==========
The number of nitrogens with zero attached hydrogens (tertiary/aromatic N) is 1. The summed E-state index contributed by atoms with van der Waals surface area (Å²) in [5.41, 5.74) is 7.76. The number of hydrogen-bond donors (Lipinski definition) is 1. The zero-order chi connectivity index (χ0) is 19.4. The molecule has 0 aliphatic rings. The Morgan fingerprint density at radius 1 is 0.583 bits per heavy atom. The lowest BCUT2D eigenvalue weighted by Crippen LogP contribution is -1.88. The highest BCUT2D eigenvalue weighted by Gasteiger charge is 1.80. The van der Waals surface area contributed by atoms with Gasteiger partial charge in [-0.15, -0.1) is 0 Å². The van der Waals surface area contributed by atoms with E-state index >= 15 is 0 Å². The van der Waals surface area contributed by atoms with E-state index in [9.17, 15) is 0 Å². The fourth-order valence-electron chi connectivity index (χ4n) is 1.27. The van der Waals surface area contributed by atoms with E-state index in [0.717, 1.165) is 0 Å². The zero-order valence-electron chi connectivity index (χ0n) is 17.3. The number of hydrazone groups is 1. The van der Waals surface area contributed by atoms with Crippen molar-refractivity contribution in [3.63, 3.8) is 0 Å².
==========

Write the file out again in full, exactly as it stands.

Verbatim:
The number of nitrogens with zero attached hydrogens (tertiary/aromatic N) is 1. The summed E-state index contributed by atoms with van der Waals surface area (Å²) in [5.41, 5.74) is 7.76. The number of hydrogen-bond donors (Lipinski definition) is 1. The zero-order chi connectivity index (χ0) is 19.4. The molecule has 0 aliphatic rings. The Morgan fingerprint density at radius 1 is 0.583 bits per heavy atom. The lowest BCUT2D eigenvalue weighted by Crippen LogP contribution is -1.88. The highest BCUT2D eigenvalue weighted by Gasteiger charge is 1.80. The van der Waals surface area contributed by atoms with Gasteiger partial charge in [-0.15, -0.1) is 0 Å². The van der Waals surface area contributed by atoms with E-state index >= 15 is 0 Å². The van der Waals surface area contributed by atoms with E-state index in [9.17, 15) is 0 Å². The fourth-order valence-electron chi connectivity index (χ4n) is 1.27. The van der Waals surface area contributed by atoms with E-state index in [0.717, 1.165) is 0 Å². The zero-order valence-electron chi connectivity index (χ0n) is 17.3. The number of hydrazone groups is 1. The van der Waals surface area contributed by atoms with Crippen molar-refractivity contribution in [3.63, 3.8) is 0 Å².